|Acceleration Problem||Less Prone||More chance of acceleration problem|
|Performance as Low Speeds||Very smooth operation at low speeds||Feels jittery at low speeds|
|Cost||Affordable||Slightly expensive but the price gap is becoming narrow|
|Developer||Originally, Mouse Systems Corporation and Xerox but commercially Microsoft||Originally Sun Microsystems but commercially Logitech|
Difference between Optical and Laser Mouse
From the above Optical vs Laser Mouse comparison, it is clear that even though both are essentially based on optical technology, there are a lot of differences in terms of resolution, speed, surface compatibility etc. We will now see some important differences between Optical and Laser Mouse by considering some important characteristics.
Both optical and laser mice use CMOS sensors to capture the images of the surface. We measure the resolution of this image as Dots per inch or DPI. A DPI values in the range of 400 to 800 is ideal for regular usage.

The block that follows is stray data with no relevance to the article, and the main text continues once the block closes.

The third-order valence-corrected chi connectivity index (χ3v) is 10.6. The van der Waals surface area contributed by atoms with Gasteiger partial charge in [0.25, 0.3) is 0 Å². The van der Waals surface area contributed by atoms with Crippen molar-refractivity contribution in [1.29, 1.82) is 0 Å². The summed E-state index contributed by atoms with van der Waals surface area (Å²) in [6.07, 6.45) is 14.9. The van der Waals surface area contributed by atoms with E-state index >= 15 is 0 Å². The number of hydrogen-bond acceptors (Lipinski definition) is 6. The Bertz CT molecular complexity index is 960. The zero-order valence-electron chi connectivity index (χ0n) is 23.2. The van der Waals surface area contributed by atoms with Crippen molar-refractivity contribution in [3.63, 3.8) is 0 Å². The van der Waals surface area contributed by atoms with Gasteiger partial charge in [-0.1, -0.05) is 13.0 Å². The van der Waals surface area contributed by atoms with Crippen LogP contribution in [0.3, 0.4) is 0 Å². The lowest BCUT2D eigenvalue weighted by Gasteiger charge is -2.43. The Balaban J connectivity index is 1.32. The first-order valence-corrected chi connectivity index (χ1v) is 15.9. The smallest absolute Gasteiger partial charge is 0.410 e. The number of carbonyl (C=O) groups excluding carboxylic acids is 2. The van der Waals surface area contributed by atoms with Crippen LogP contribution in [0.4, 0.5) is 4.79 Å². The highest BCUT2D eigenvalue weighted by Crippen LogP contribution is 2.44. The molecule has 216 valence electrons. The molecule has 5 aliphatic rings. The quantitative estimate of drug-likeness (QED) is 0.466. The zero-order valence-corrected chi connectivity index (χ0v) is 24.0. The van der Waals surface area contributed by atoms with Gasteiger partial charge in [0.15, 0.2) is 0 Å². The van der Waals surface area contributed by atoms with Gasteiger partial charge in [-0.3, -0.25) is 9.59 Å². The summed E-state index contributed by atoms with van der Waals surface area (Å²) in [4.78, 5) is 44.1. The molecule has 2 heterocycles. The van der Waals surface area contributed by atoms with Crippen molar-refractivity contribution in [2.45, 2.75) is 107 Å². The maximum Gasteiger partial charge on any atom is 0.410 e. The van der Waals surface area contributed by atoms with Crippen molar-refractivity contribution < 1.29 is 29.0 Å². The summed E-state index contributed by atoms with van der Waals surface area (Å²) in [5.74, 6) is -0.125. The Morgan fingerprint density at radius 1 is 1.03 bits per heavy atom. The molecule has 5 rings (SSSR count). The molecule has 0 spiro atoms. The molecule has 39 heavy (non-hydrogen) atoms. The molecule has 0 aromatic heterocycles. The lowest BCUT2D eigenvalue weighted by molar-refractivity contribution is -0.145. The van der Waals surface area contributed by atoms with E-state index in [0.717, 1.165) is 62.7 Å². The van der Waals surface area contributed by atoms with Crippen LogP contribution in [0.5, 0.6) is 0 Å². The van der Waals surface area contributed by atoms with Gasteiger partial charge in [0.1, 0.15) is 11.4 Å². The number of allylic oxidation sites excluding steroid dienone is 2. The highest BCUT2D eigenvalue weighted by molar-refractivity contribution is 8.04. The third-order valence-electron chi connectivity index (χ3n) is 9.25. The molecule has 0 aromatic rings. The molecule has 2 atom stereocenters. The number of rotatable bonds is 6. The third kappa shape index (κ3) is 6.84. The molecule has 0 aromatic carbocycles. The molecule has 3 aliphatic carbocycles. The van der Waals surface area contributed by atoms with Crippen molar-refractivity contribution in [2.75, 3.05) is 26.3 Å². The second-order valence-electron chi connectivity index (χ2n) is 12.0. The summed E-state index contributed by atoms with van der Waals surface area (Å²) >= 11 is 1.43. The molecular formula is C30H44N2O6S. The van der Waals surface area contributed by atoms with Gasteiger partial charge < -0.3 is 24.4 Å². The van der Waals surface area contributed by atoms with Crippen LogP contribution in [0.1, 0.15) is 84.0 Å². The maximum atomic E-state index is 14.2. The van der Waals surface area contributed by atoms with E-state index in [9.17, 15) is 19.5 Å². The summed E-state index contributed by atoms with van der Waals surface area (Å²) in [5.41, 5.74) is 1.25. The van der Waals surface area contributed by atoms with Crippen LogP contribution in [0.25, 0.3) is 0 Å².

But some high-end optical mice can have a high DPI of 3,000 to 4,000. At the same time, a decent laser mouse can have a minimum of 6,000 DPI while some fancy and expensive ones offering 15,000 DPI or even more.
The problem with high DPI numbers is that it takes a lot more processing to get the information from the image. So, many modern mice come with adjustable DPI setting. A gamer usually prefers low DPI as it involves less processing and essentially less input lag.
Optical Mouse use LEDs to light up the surface while a laser mouse uses a laser diode. The data from a laser lit surface is far more detailed than a LED lit surface and the laser mouse can see even the small peaks and valleys of the surface. While this contributes to high sensitivity, this can be a problem, especially at low speeds.